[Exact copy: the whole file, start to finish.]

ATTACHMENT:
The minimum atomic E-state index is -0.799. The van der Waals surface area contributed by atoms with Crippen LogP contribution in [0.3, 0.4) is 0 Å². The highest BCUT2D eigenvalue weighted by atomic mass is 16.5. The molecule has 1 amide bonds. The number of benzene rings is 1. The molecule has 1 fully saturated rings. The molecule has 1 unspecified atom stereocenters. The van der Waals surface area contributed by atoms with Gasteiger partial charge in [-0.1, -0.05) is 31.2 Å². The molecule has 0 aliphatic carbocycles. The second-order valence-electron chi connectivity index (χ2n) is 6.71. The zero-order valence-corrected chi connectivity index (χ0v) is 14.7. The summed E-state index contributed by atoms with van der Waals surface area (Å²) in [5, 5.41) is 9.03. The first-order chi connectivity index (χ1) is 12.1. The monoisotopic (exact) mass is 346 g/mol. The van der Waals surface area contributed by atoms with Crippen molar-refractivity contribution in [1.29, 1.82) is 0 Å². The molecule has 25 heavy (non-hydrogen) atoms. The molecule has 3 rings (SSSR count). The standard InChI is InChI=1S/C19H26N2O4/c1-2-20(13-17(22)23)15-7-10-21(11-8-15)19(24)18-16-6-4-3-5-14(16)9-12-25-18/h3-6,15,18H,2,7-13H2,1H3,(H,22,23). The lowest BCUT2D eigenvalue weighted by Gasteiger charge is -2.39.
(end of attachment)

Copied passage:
The minimum atomic E-state index is -0.799. The van der Waals surface area contributed by atoms with Crippen LogP contribution in [0.3, 0.4) is 0 Å². The highest BCUT2D eigenvalue weighted by atomic mass is 16.5. The molecule has 1 amide bonds. The number of benzene rings is 1. The molecule has 1 fully saturated rings. The molecule has 1 unspecified atom stereocenters. The van der Waals surface area contributed by atoms with Gasteiger partial charge in [-0.1, -0.05) is 31.2 Å². The molecule has 0 aliphatic carbocycles. The second-order valence-electron chi connectivity index (χ2n) is 6.71. The zero-order valence-corrected chi connectivity index (χ0v) is 14.7. The summed E-state index contributed by atoms with van der Waals surface area (Å²) in [5, 5.41) is 9.03. The first-order chi connectivity index (χ1) is 12.1. The monoisotopic (exact) mass is 346 g/mol. The van der Waals surface area contributed by atoms with Crippen molar-refractivity contribution in [1.29, 1.82) is 0 Å². The molecule has 25 heavy (non-hydrogen) atoms. The molecule has 3 rings (SSSR count). The standard InChI is InChI=1S/C19H26N2O4/c1-2-20(13-17(22)23)15-7-10-21(11-8-15)19(24)18-16-6-4-3-5-14(16)9-12-25-18/h3-6,15,18H,2,7-13H2,1H3,(H,22,23). The lowest BCUT2D eigenvalue weighted by Gasteiger charge is -2.39.